Arts and Culture

Mastering the passions, leading for the common good


 

The country James Madison built was one based on mastering the “passions,” Michael Signer told a Madison Vision Series audience in the Madison Union Ballroom on Feb. 19. It was one rooted in reason, temperance, listening and, above all, achieving the common good.

“When you see extremism destroying debate in our country today…you’re seeing the passions running amuck,” Signer said, “And when you see leaders pandering to those extreme ideas and letting themselves be dragged and tossed around by them, you’re [also] witnessing the passions.”

Signer’s lecture, “Statesmanship for Troubled Times: Leadership Lessons from James Madison,” drew from his book, “Becoming Madison: The Extraordinary Origins of the Least Likely Founding Father,” an extension of Signer’s interest in democracy and an exploration of leadership.

Due to cultural issues within our parties and political systems—all-time low approval rates of Congress, the 24-hour news cycle, the cost of political campaigns—the “corrosive” power of cynicism can lead citizens away from civic engagement. But despite all this, Signer encouraged, we have individuals who are eager for more substance and who believe in civic duty.

Only the collective effort of individuals can save the republic from the crisis of leadership and make democracy what it should be, Signer emphasized. And, excited by President Jonathan Alger’s leadership, Signer discussed how JMU’s mission of engagement would have made James Madison proud.

“These pillars of engagement that are here are incredibly exciting…I think this is cause for celebration. For what does our country need the most right now? It needs people connected to civic affairs, to government, to collective enterprises, who are engaged with the deepest questions and who are using them to shape outcomes,” Signer said. “We’re definitely not going to solve these things with cynicism.”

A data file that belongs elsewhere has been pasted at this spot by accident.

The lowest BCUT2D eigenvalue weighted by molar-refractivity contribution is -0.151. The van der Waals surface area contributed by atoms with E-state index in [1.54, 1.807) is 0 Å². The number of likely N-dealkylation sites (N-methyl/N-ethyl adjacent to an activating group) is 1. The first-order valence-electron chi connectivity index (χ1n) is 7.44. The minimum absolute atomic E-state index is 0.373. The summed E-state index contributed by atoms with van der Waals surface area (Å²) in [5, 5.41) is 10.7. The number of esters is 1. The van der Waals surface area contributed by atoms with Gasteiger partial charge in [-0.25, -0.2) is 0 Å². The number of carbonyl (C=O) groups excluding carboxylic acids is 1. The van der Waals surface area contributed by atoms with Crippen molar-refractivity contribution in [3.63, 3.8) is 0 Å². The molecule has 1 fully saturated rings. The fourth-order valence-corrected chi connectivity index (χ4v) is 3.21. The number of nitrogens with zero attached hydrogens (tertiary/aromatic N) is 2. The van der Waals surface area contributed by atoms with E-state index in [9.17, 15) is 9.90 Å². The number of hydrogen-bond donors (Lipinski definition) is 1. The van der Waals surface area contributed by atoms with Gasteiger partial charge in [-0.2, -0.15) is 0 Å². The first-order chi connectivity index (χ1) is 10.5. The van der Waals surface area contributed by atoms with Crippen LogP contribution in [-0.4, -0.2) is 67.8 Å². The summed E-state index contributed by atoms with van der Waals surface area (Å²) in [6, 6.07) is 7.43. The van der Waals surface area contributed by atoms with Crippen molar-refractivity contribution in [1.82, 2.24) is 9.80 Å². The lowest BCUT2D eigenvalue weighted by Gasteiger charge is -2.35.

During the Virginia Federal Convention, Signer shared that Madison physically collapsed twice. And Signer’s theory is that Madison collapsed in that room in Richmond not because he felt too little, but because he felt too much. While Madison has been known for his quietness and relentless rationality, Signer believes that he was more like lava underneath a rock that was ready to erupt and he understood intensely the stakes of what it is he was involved in.

“Madison’s method” of debate, as Signer called it, was maddening and frustrating. He anticipated opponents’ moves. He dragged audiences through limited choices. It involved precision, preparation, discipline and control. And most importantly, his method poked holes in credibility for those with selfish motives. Madison would burn with intensity, and this was why he’d collapsed.

Signer explained that there tend to be two frames in our politics today: politics as entertainment, due to our media landscape being fragmented into a less united national discussion, and politics as war, where the goal of the political process is to destroy the opponent. “I would suggest to you a vital third model,” Signer said, explaining politics as an athletic contest, a frame that mirrors the one used in Madison’s day. “It is a contest, where we are trying to win, definitely. We are competing, but there are rules to the game, and after the game is over, we are all neighbors and citizens together.”

In this athletic contest, Madison was a quiet victor. He sided with reason and fought against exaggerated extremes and the passions. And, he convinced masses of people to do so as well.

“We need to hurl ourselves over these obstacles, just as Madison did,” Signer said, encouraged by JMU’s commitment to civic engagement, community engagement, and engaged learning. “And this is a vital, bold, important mission that has been laid out here at James Madison University.

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Feb. 23, 2015

By Rosemary Girard (’15)

Published: Monday, February 23, 2015

Last Updated: Thursday, October 20, 2016

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